In How The Dead Live Lily has died of cancer. She is then transported to the spiritual London precinct of ‘Dulston’, accompanied by her Aboriginal spirit guide and her deceased 9-year-old son. To atone for a lifetime of debt, she has to go on living in Dulston, occupying dingy flats and attending rehab meetings for the Personally Dead, a 12-step programme for those who can’t or won’t come to terms with being dead.
Dulston is an allegory for both life after death and death within life. Despite it being the afterlife, waking up in London is still described as: “Five a.m., and the human collectivity is rubbing the gunge of urbanity from its filmy eyes”.
Lily also gets a job in this afterlife in a PR firm, “typing up still more releases on fresh kitchenware, country club launches, innovatory thermal socks – whatever new effluvia were next to join the ever widening torrent of increasingly trivial innovation.”
Death is not portrayed as an escape in How The Dead Live, but a continuation of a desultory and pointless existence. Indeed, Self uses death within the novel to critique the lives of the living, and to portray what he sees as the materialism and drudgery of modern-day life.
Self also considers himself a modern-day flaneur, and is well-known for his writings on urban life and cityscapes. In How The Dead Live he explores how the urban landscape shapes both life and lived experiences, as well as ones in the afterlife. Ultimately, however, Self argues that personality trumps physical surroundings in terms of self-defining matter; Lily’s crass and critical nature remains throughout the novel, both within life and after death. For example: “London, where people are still so fucking reserved, so polite, so hidden behind gauzy indifference. Their politeness is killing me.”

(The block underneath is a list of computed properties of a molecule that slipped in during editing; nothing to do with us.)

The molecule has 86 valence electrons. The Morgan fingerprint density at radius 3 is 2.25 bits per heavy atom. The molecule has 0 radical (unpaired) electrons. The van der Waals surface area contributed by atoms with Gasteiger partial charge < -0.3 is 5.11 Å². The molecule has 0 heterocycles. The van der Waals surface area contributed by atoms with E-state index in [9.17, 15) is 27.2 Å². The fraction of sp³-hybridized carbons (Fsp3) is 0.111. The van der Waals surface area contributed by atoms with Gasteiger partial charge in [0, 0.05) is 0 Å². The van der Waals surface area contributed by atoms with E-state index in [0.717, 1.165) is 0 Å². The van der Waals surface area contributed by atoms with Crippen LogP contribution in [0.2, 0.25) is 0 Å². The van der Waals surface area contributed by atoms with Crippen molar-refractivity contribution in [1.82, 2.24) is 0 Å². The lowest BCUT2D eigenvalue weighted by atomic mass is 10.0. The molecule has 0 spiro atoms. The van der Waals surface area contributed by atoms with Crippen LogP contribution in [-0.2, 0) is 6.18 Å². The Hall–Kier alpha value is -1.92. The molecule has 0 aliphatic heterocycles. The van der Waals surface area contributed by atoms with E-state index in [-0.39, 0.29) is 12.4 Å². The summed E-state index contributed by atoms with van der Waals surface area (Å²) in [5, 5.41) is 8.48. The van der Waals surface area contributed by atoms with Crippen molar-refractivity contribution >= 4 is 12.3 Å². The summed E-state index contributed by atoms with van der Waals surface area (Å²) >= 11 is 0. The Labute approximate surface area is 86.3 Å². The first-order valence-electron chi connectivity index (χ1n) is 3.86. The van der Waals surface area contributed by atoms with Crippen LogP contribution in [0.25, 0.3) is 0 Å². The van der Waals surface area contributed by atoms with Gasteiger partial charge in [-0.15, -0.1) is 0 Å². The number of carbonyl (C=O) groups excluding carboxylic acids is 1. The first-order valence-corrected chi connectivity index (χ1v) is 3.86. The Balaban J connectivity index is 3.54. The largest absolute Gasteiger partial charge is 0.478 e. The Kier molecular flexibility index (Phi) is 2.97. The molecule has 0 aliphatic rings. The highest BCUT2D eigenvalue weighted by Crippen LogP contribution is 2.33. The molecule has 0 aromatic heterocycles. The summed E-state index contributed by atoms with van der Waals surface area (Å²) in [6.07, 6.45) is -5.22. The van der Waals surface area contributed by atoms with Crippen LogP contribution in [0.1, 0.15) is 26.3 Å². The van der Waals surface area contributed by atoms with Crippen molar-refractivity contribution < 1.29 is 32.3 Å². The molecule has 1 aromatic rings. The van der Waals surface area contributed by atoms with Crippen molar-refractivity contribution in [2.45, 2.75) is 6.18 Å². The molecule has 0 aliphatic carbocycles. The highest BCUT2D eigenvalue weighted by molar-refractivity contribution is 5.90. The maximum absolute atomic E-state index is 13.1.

The allusions to James Joyce’s Ulysses within How The Dead Live are also manifold, from the protagonist’s name to the mythological references and inner monologues, all of which is set within an urban landscape. However, it can be argued that Self moves beyond Joyce’s experimentation with language and voice, and instead focuses more on how the tangible – the streets, inhabitants and expectations of Dulston, Hackney – affect the protagonist.
Self’s How The Dead Live is a controversial novel with London at its heart. Set in the fantasy afterlife of Dulston, Hackney, the novel explores contemporary life, portraying it often as meaningless and petty, as well as vivid and grotesque.